After Nicaragua shut down and militarized its southern border, Costa Rica accused Ortega of creating a “humanitarian” crisis. Nicaragua responded by accusing its neighbor of “breaching its national sovereignty.”

In the meantime, Costa Rican migration authorities issued 3,037 temporary visas to those Cubans who arrived by land, most of them from Ecuador. Some 2,000 migrants are temporarily living in Costa Rican shelters.

Continue reading HERE.

Reports from Cuba: The shipwreck of Havana

By Ivan Garcia:

The Shipwreck of Havana

One hour before noon, the bus stops on Calzada 10 de Octubre are flooded with irritated people who want to transfer to other neighborhoods in the capital.

Hundreds of old cars reconverted into collective taxis full of passengers roll in the direction of Vedado or Centro Habana. The autumn heat and sense of urgency cause those waiting to despair.

Public transport continues to be a popular subject in a magical and flirtatious  city, which, in spite of its grime and ruins, will be 496 years old on November 16.

Orestes, a bus inspector, receives a spout of critical resentment from citizens who are disgusted with the precarious urban transport.

“I’m the one who has to take the ass-kicking. The directors travel in cars. But I’m on the street having to put up with people’s complaints. The worst part isn’t the poor management of the transport, it’s that you can’t see a short- or long-term solution,” he says.

In a city of two and a half million people, where only one percent own a private auto, there is no Metro and the suburban trains barely function, public bus service is vitally important.

Yoel, an employ of the sector, says that “the demand is double the number of passengers transported every day. The ideal would be to have an allotment of 1,700 to 2,000 buses. But there are barely 670 in circulation. There is a master plan out to 2020 to improve service, but I don’t think it will solve very much. In addition to the deficit in buses, there is the problem of the poor state of the streets and avenues, which cause breakdowns in the city bus service. And the vandalism of Havanans who shred the buses, destroy the seats or break the windows with stones. Ninety-eight buses were out of service because of acts of vandalism.”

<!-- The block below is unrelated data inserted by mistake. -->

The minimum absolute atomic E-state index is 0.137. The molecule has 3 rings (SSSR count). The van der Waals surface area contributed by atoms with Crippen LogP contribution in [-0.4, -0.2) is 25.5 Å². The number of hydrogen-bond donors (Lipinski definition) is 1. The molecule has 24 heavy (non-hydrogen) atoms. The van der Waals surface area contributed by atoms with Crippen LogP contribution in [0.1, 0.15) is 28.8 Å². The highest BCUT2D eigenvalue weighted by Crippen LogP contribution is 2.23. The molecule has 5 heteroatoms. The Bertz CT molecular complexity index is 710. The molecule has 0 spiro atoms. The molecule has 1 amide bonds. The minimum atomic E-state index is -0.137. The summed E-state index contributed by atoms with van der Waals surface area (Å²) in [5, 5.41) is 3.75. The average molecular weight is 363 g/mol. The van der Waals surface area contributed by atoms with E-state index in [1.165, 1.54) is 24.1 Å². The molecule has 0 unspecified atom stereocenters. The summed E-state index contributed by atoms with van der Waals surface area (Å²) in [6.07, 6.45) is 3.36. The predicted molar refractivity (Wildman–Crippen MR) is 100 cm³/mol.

Traveling at rush hour on a bus in the capital is an Indiana Jones adventure. Fights, pickpockets and deranged sexual advances. People with their nerves on the point of exploding at the least touch.

Some day they’ll have to erect a monument to the old cars that serve as taxis in the city. For the average worker, making a round trip by taxi costs one day’s wages.

But the cyclical crisis of urban transport has converted the taxis into a remedy. They carry 200,000 people daily, although not always under good conditions. Of the more than 12,000 private cars for rent in Havana, half of them don’t have the required technical specifications.

“The owners put them to work even without painting them or covering the roof. With what they earn they improve them,” says Renán, who owns an old 1955 Ford.

And yes, they all have disk players that they keep on high volume, which assault the passengers with timba or reggaeton music.

But the talkative Cubanos convert them into a permanent chronicle and a rostrum where people unload their disappointment at the state of things and the appalling government management.

Read more

Leave my little paper boat alone: Social democrats are Marxists by another name

Dr. Jose Azel in The PanAm Post:

Leave My Little Paper Boat Alone

Christian, Social Democrats Are Marxists by Another Name
Keeping liberty afloat requires securing property rights.

Property rights, or the lack of them, are central to all contemporary political philosophies. Marxism rejects property rights outright, as explained by Karl Marx in the second chapter of his Communist Manifesto: “the theory of Communists may be summed up in a single phrase: Abolition of private property.”Even within the family of democratically grounded political beliefs — classical liberalism, social democracy, and christian democracy — the topic of property rights receives dramatically different interpretations. Let’s try to examine briefly this extremely complex topic.

Classical liberalism is unambiguous as to property rights, as articulated by John Locke, the 17th-century British political philosopher and father of classical liberalism:

Every Man has a Property in his own Person … The Labour of his Body, and the Work of his Hands, we may say, are properly his. Whatsoever then he removes out of the State that Nature hath provided, and left in it, he hath mixed his Labour with, and joyned to it something that is his own, and thereby makes it his Property.